Hatian Sequin Erzulie Dantor Vodou Drapeau

(Africa, 20th Century)

Hatian Sequin Erzulie Dantor Vodou Drapeau
2554 Lincoln Blvd # 696
Venice, CA, 90291
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Hatian Sequin Erzulie Dantor Vodou Drapeau

The traditional Haitian flag is made of sequined cloth with images of the Haitian Iwa, or spirits. Vodou ceremonies typically open with parades of richly decorated banners, whose glittering sequins entice the spirits to enter the temple and possess devotees. This drapeau, flag, or banner, is brightly sequined to represent Erzulie Dantor, the Vodou spirit of motherhood, or particularly single motherhood. The Vodou spirit is most commonly represented by the image of Black Madonna or Santa Barbara Africana. God or spirit iconography derives from depictions of Catholic saints. Erzulie Dantor is the symbol for the Petro nation, a family of loa (spirits) in Haitian Vodou religion. Among their deities, Erzulie Dantor is recognized as the Patroness of Lesbians, protecting orientation- and gender-variant people, as well as having non-hetero-normal identity. Here, the image of the deity is meticulously constructed by the hand sewing of individual sequins, in various sizes and colors, to form a celebratory and vibrant portrait. Tiny beads embellish line-work. A small smiling child (a girl called Anais) is in her arms, two stars appear in the background and the pair are framed by a repeating rhombus pattern. Her colors are navy blue and blood red, which she wears on her robe with a golden border. The flag takes on a slightly irregular form as it is completely hand made. It measures 28 1/2 x 22 inches. The tradition of creating flags or banners flourished under the colonial occupation of Africa, where it allowed for the articulation of empowered identities using a mixture of African and European symbols. Flags like this one are made of shiny silk fabrics to complement the brilliant mosaic of sequins and beads. A full-size banner typically contains 18,000 to 20,000 sequins and may take months to complete. Although this is a very old ritualistic art tradition, in the 1970s there was a Hatian Renaissance and banners such as this one came to the attention of art collectors, making this piece highly sought after. This banner has the name of the deity along the bottom and is signed with the name of the artist along the left hand side. The backing is a soft yellow silk- like fabric, hand stitched and perfectly finished. This flag is a remarkable and truly unique work of art.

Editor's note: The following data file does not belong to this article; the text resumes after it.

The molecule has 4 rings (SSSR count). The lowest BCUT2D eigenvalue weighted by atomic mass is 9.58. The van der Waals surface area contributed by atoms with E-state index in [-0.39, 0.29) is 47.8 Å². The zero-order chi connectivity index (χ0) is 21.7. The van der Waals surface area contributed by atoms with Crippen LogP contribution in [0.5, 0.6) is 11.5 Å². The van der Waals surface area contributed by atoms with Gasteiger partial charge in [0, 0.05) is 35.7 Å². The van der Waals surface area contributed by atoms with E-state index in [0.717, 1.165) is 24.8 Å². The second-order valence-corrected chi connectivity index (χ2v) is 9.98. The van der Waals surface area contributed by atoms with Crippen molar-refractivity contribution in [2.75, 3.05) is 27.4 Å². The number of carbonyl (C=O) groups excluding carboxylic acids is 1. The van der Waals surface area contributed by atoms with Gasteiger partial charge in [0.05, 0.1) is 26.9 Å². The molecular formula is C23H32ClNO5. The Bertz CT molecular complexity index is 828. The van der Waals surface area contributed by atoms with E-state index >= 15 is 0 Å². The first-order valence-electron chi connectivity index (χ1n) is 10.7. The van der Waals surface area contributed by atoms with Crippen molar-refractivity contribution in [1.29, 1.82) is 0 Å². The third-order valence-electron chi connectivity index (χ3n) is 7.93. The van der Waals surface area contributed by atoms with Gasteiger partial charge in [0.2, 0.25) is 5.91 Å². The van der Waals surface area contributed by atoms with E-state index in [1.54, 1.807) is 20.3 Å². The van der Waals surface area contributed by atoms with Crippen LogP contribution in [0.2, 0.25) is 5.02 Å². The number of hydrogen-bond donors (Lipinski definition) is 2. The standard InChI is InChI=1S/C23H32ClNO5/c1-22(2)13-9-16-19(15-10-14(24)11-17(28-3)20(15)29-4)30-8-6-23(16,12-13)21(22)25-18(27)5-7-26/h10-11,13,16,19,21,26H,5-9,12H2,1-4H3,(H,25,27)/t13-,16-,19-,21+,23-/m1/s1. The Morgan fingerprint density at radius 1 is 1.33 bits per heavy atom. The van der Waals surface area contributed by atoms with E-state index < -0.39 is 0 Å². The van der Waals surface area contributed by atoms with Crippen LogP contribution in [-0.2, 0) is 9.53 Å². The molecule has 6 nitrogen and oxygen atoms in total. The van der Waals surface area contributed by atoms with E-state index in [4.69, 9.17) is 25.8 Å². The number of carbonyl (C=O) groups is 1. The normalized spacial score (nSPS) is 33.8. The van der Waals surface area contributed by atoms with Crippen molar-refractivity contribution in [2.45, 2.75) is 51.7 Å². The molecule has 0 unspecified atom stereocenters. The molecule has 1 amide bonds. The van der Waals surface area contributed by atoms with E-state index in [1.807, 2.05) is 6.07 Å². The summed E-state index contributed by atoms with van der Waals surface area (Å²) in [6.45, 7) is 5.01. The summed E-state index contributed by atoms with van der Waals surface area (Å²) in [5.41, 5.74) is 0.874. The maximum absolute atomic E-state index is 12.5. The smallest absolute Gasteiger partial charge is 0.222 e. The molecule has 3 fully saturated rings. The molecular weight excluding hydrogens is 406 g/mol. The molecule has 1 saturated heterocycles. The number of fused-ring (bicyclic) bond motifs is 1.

UNFRAMED: HEIGHT: 28½ in | WIDTH: 22 in

Origin Africa
Category Paintings
Period 20th Century
Style Unspecified

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THB REF: 7773112104